Edmonton restaurants that allow smoking of herbal material in hookah pipes are hoping to convince the province not to ban the practice.
"We have a strategy that we're going to be following by actually talking to govenment, giving them some ideas, said Mohamad El-Turk owner the Sultan Palace downtown.
"Having proper ventilation in your place will reduce the risk of being exposed to second-hand smoking," he said.
El-Turk fears if hookah smoking is banned, his restaurant will fail.
Shisha smokers traditionally use flavoured tobacco, which is banned in Alberta restaurants. Many establishments instead offer "herbal mixtures" such as fruit-flavoured molasses, which the province considers to be a "tobacco-like" product.
Health Minister Fred Horne plans to introduce changes to Alberta’s Tobacco Reduction Act this fall, but says he is not sure if it will address "tobacco-like" products.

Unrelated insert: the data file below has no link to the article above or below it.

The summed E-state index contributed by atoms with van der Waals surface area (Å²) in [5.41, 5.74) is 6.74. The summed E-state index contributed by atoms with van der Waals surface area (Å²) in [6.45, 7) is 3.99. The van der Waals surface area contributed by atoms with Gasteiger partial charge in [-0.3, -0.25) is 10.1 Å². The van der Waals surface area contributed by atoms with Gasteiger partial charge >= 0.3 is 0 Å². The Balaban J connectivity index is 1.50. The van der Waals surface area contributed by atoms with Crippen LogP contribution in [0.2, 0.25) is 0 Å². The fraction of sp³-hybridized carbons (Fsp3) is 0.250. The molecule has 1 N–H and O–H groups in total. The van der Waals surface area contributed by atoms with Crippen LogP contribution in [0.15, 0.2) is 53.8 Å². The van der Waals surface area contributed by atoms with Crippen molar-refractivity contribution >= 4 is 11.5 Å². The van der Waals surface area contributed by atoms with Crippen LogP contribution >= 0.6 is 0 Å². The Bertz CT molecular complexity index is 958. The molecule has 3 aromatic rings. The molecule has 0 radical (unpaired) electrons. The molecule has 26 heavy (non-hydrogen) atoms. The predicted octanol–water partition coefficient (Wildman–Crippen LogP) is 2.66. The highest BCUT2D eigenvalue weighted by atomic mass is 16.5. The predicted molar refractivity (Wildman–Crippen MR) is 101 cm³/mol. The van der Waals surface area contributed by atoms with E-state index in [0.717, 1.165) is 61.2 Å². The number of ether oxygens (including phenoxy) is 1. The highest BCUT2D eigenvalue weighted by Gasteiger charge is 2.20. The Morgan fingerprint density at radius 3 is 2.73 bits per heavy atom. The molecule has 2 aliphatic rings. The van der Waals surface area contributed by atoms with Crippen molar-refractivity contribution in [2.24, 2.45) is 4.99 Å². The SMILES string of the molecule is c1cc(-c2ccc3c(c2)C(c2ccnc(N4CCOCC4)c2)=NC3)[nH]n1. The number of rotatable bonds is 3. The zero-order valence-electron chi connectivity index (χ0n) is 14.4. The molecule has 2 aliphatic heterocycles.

Dr. James Talbot, Alberta's chief medical officer of health, recommended amending the Tobacco Reduction Act in a report from February 2012 entitled Waterpipe Smoking in Alberta.
He suggested that Alberta Health and Wellness look at tightening anti-smoking laws in the province to restrict public use of waterpipes — commonly referred to as hookah, shisha and narghile.
Talbot said ventilation isn't effective and breathing in smoke from any burning material is unhealthy.
"Data shows that the same kind of carcinogens that cause lung cancer are found in that product as are found in tobacco," said Talbot.
El-Turk and Co Co Di owner Riad Ghazal have teamed up with other restaurant owners to hire a lobbyist to present their concerns.
Chief medical officer of health report: